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Wheat Was Stronger

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Chicago, June 21. - There was a fair speculative business in wheat at tho opening this morning and for the first half-hour prices showed deoided strength and sold considerably above the close last night, July showing the most hnprovement, as it had developed the most weakness yesterday. But the bulge did not last long, as the selling on the advance was liberal enough to give it a quick set-back, and July, which had sold early at 73y2c, feil to 7iy2e, September going from C8%c early to 66%c and December from 69c to 67y2c. On the drop the price of September and December sold fuljy %c belcw the close yesterday and made butlittle recovery. Thsre were several causes which combined to give the market lts early strength; the cables were decidedly stronger, the Liverpool prices ranging from l%c to 2%c per bu higher, with the continental markets also doing better. The improvement abroad was attributed to the fact that the Leiter liquidation on the other s:de was over, aud with that pressure removed the price had naturally reacted. It was evident that Leiter had bought a big line on the other side in an effort to sustain the price, and the closing out which has been going on for some time has kept the market in a demoralized state. Another reason for strength was found in the bad news from France, where the erop is said to have been seriously hurt by rust. Abel Rey cables that the loss there is from 10 to 20 per cent. Advices were also received from mány sections in Missouri, Kansas and Texas reporting serious loss and these, too, had a helping influence early in the day and there was active covering by shorts and some good buying for the long account, under which the early advance was made. The heavy proflttaking and the short Belling which folJowed led to the sharp reaction. There was a story afloat that Peavey & Pillsbury, the northwest partners of Leiter, who had been left with some 7,000.080 bu of wheat on hand, had turned it over to Armour to be sold out with Leiter's cash wheat, and as such a course was likely to prevent ruinous competition it had a good effect on trade. July opened at 73%, feil irregularly to 71 V2c and at 11:30 was 72c. September opened at 68%.c and sold at 68%c, broke irregularly to 6Gi@667sc. back to 67% c. December, at 68 %c to 69c early, feil to 67%c and at 11:30 was back to 68y8e. Oats opened steady, tlien sold off %c, but made some recovery later. Corn was the controlling influence, the market in itse'.f being featureless and without important trade. September oats staited at 2114c, broke to 20%c, but sold back to 21c at 11:30. Corn opened strong without much trade and heavy selling by Patten ajul Eartlett-Frazier - the principal buyers of yesterday - soon csiTsed the market to weaken, p; es sellins %c. under the close yesterday. On the track there waa good buying against "puts," which brought about some recovery. The market fluctuated largely in sympathy with wheat. The weather was. not altogether satisfactory, showery conditions prevailing in the west. Crop news was a mixture of both good and bad, reports from various sections, some of which are not vevy distant, differing radically as to the general outlook. The cash situation was not improved. Cables were firm to %d higher. Country offerings continued light, but receipts were quite liberal- 596 cars. July corn opened at 32%@32%c, sold down to 82%c, back to '32%@'32%c at 11:30. September started at 33%c to 33%c, broke to 32%e, but later ceacted to 33%c. Hog producís followed closely the fluctuation in corn and developed an easier tendency in consequenoe. The trade was of fair volume, but without incident. There was scattered liquldation ëarly, but buying by packers. English concerns especially absorbed the offerings. Hog receipts were about as expected, at 25,000, and prices at che yard were firm. September pork opened at $10, sold off to $9.82%, back to $9.90@9.92% at 11:30. September lard started at o.92%, sold down to ?5.87% @5.90, tlLen at $5.90. September ribs opened at $5.62% and sold off to $5.55 5.57%. Today's range of prices was as follows: - Closing - Articles. High. Low. June 21. June 20 Wheat- June ..? .80 $ .78 ? .80 $ .78 July .. .74% .71% .74% .72 Sept .. .69% .66% .69 .67% Dec. .. .69% -.67% .69% .68% Corn - July .. .32% .32% .32% .32% Sept .. .33% .32% .33% .33% Dec. .. .33% .33% .33% .33% Oats- July .. .24% .23% .24 .24% Sept .. .21% .20% .21 .21% Pork- July .. 9.77% 9.65 9.65 9.80 Sept ..10.00 9.82% 9.87% 9.97% Lard - July .. 5.80 5.75 5.75 5.80 Sept .. 5.92% 5.85 5.85 5.90 Short Rlbs- July .. 5.52% 5.47% 5.47% 5.55 Sept .. 5.62% 5.55 5.55 5.62% Live Stoelt Chicao.June 21.- Cattle- Only about 3,000 arrlvals carne to hand, but such small supply pro ved more than ampie. Local concerns were well suyplied from liberal buying of the day öefore and sent in no urgent orders. Quite a number of fairly smooth steer -ere at hand that sold around S4.v;!, but few up to $5. Prices for such were fully sjeady, but the plain steers required long peddling to find outlet at 5c decline from prices the day before, or about 10c below late prices la?t week. Peoder trade was quite pricea barely up to last week's ranse, and cows sold slowly at 5@10c decline from values lately quoted, the "grassy" lots especially weal; and lower. Hogs - There was fairly active trading in this line at prices up to the best range of Monday and the average cost of most droves stood a cent or two higher. The run was close to 25,000 head' - somewhat larger than came same day last week or year ago, but demand had rather better tone than usual on Tuesclay and most of the useful grades sold quickly at firm priees. Several lots sold at $4.02%@4.05, against only a few at such prices the day before, and the average cost of most packing droves stood close to 2c j hieher. Sheep- A run oL 10,000 was rapidly taken off today at strong and higher prices. Matured sheep and yearling stock all gold at strong prices, some oí' the best a point higher, and spring lambs made a big gain, most of the good to choice lots selling fully 15c higher, and a prime lot at ?6.85, showing a 25c gain on the best price lately paid. Grass Texas sheep were at hand i that sold at $4.60@4.75, and a big string of fair western muttons averaging aronnd 102 pounds went at ?4.80, while mixed shoep and yearliDgs averaging up to 113 !bs sold at ?5.40. Wall Street. Atcliison 13 iLake Shore Am. Tobncco 1 liSVd Manhattan Con. 104 j Balt. & Ohio.... i 8% Michigan Cent. 104 Bay State Gas. . 3% Missouri Pacific 35 C, B. &Q 104 -s North. Pacific. 23 dan. Southern.. 51 North. Pac. pfd. (i8J ! Con. Gas (N. Y.)IS)r New York Cen.llB P'p'ls (ias Lisrht. ....Northwestern Ches'pke & Ohio 22; Omaha. Del. & Hudson Ont. & West D., U & W Pacido Mail D..&R. U. pfd.. 50% Heu((insr ." Gen. Electric Rock Islajïd . I Hocking Valley 0x' Southern Ry. sjá I Illinois Central.. 108% Southrn Ry.'pfd. I Jersey Central .. 94j Sugar Keiinory ! Kan . & Tex. pfd St. Paul " 9ü Ú Lead St. Paul pfd.... ' I Lead pfd South Pacific, lü Icather South Pac. pfd Leather pfd Texas & Pacific ! Louis. & Nash.. &% Dijion Pacilic.. . I Linseed Oil Wab:i i " " L., E. & W Wabash pfd L-, K & W. pfd W estern Union. 99 Wlieat and Corn. Closing prices r'or wneat and corn at I the following namsi rities were: Wheat- New York- July, 80c. St. Louis- Cash, 76c; July, 70%c. Dulutli - Cash 84%c; July, 84V2c. Minneapolis ! -Cash, 86c; July, S5c. Baltimore- i Cash, 80%c; July, 75%c. Toledo-' Cash, 80c; July, 73%e. Milwaukee- Cash, 86%e. Detroit- Cash, 81c; July, i 73c. Corn- New York- July, 36%c; ' tember, 37%c. St. Louis- July, 31%c; September, 32%c. Baltimore- Cash, I S5%c; July, 35%c. St. lonls. St. Louis, June 21.- Closing: Wheat - Higher; No. 2 red, cash, elevator, 76c bid; track, 81c; July, 70y8c; September, 67ysc bid; December, 68y2c; No. 2 hard, cash, SOc nominal. Corn - Pirm. No. 2, cash, 31%e bid; July, 31% @ 31%c; September, 32%c. Oats- Higher; No. 2 cash, 24c; track, 24M@25Mc; July, 23%c bid; Septemoer, 20%c; No. 2 white, 28i4@28y2c. Rye- Nominal, 38c. Plaxseed- Nominal, $1.05. Pork - Weak; standard mess jobbing, $9.75. Lard- Better; prime steam, $5.!j7; choice, $5.67. jva.isuH city. Kansas City, June 21.- Wheat- De-" mand improved; prices, 2@3c higher; No. 1 hard, 79c; No. 2, 76@78c; No. 3, 71(g)76c; No. 1 red, 78c; No. 2, 75c; No. 3; 67@71c; No. 2 spring, 75c; No. 3, 70c. Corn- Active, steady; No. 2 mixed, 31 @31%c; No. 2 white, 32c; No. 3, %c. Oats- Dull, about steady; No. 2 white 26c. Rye- Steady; No. 2, 40c. JNew Yorlt. New York, June 21.- Butter- Receipts, 23,168 pkgs; steady; western creamery, 13%@17c; El'gins, 17c; factory, ll@12%c. Eggs- Receipts, 19,620 pkgs; steady; western, 12@12y2c; southern, 10%@llc. -feoriu. Peoría, June 21.- Corn- Slow but firm; No. 2, 31%c. Oats- Slow, but steady; No. 3 white, 25@25%c. Rye- Nominal. Whisky- Firm; high-proof spirits, il.22%.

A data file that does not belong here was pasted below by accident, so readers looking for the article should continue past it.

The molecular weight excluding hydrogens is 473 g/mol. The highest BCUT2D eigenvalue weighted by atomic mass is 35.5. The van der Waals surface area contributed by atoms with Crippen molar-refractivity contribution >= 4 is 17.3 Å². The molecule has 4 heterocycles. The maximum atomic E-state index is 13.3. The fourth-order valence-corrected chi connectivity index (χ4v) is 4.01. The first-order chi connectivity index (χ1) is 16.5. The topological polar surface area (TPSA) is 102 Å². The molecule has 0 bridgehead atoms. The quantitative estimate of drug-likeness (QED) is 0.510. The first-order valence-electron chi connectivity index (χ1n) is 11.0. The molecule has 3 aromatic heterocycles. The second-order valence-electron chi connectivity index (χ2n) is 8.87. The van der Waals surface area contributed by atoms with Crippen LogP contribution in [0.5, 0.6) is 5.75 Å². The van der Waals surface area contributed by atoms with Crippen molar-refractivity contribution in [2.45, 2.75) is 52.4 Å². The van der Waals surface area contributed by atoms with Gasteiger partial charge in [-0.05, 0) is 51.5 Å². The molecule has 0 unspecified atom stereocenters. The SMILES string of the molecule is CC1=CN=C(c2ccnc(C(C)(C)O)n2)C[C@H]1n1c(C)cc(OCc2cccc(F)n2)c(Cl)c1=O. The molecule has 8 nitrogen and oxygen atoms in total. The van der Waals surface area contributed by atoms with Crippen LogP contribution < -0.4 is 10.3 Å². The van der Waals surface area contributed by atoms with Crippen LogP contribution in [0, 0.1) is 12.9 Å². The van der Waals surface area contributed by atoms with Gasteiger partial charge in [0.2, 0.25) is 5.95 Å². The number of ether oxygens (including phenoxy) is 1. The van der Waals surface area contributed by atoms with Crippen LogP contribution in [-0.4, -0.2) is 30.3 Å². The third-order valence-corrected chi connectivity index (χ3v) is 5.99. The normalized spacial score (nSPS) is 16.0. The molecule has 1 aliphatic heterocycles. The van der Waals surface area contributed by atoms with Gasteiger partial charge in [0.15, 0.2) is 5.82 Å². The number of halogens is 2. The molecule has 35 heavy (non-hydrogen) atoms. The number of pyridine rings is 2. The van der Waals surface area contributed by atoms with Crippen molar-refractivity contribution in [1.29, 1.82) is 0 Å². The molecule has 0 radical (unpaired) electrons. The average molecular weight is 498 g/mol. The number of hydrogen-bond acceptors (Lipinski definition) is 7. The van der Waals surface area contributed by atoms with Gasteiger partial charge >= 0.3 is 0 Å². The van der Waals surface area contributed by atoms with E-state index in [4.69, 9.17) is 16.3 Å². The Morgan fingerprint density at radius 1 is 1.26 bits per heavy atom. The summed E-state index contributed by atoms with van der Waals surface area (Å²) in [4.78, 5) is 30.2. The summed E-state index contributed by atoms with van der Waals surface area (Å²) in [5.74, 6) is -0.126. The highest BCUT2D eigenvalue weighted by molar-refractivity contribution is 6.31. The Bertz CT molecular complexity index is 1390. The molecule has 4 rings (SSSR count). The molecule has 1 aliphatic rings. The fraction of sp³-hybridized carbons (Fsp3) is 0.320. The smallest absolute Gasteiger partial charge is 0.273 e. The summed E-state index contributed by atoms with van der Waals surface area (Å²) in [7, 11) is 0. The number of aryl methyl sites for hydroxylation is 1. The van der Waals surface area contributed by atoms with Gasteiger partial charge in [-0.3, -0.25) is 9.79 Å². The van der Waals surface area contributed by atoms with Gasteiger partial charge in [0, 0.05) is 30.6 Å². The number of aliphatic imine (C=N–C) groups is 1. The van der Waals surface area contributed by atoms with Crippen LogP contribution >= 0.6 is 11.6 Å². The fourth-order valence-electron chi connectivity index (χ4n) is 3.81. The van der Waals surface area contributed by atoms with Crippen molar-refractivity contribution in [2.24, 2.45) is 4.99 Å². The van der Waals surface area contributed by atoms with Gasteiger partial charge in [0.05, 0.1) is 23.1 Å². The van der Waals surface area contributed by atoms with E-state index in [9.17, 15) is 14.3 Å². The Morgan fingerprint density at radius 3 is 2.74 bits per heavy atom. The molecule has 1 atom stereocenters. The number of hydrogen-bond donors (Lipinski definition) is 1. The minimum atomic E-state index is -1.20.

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Ann Arbor Democrat